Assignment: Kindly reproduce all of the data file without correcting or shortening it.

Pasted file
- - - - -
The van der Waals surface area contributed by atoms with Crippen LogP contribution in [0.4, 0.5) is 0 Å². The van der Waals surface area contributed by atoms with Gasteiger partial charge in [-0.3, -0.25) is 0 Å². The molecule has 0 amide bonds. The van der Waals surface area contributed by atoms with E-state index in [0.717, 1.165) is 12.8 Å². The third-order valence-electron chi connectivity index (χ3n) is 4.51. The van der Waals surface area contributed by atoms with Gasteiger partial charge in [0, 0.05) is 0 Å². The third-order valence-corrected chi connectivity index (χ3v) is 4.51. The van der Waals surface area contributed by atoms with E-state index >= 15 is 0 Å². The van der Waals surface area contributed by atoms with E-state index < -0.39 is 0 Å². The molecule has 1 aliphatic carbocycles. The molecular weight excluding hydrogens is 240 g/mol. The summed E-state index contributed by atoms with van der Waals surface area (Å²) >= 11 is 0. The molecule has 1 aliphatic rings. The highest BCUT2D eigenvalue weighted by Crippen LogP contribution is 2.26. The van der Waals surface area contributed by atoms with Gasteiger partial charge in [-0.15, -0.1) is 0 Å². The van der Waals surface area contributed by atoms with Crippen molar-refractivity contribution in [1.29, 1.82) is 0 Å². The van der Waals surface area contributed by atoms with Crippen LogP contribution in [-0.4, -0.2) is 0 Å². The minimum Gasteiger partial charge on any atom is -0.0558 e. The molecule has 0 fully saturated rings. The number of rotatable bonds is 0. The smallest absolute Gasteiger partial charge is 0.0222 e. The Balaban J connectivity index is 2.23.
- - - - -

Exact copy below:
The van der Waals surface area contributed by atoms with Crippen LogP contribution in [0.4, 0.5) is 0 Å². The van der Waals surface area contributed by atoms with Gasteiger partial charge in [-0.3, -0.25) is 0 Å². The molecule has 0 amide bonds. The van der Waals surface area contributed by atoms with E-state index in [0.717, 1.165) is 12.8 Å². The third-order valence-electron chi connectivity index (χ3n) is 4.51. The van der Waals surface area contributed by atoms with Gasteiger partial charge in [0, 0.05) is 0 Å². The third-order valence-corrected chi connectivity index (χ3v) is 4.51. The van der Waals surface area contributed by atoms with E-state index >= 15 is 0 Å². The van der Waals surface area contributed by atoms with E-state index < -0.39 is 0 Å². The molecule has 1 aliphatic carbocycles. The molecular weight excluding hydrogens is 240 g/mol. The summed E-state index contributed by atoms with van der Waals surface area (Å²) >= 11 is 0. The molecule has 1 aliphatic rings. The highest BCUT2D eigenvalue weighted by Crippen LogP contribution is 2.26. The van der Waals surface area contributed by atoms with Gasteiger partial charge in [-0.15, -0.1) is 0 Å². The van der Waals surface area contributed by atoms with Crippen molar-refractivity contribution in [1.29, 1.82) is 0 Å². The van der Waals surface area contributed by atoms with Crippen LogP contribution in [-0.4, -0.2) is 0 Å². The minimum Gasteiger partial charge on any atom is -0.0558 e. The molecule has 0 fully saturated rings. The number of rotatable bonds is 0. The smallest absolute Gasteiger partial charge is 0.0222 e. The Balaban J connectivity index is 2.23.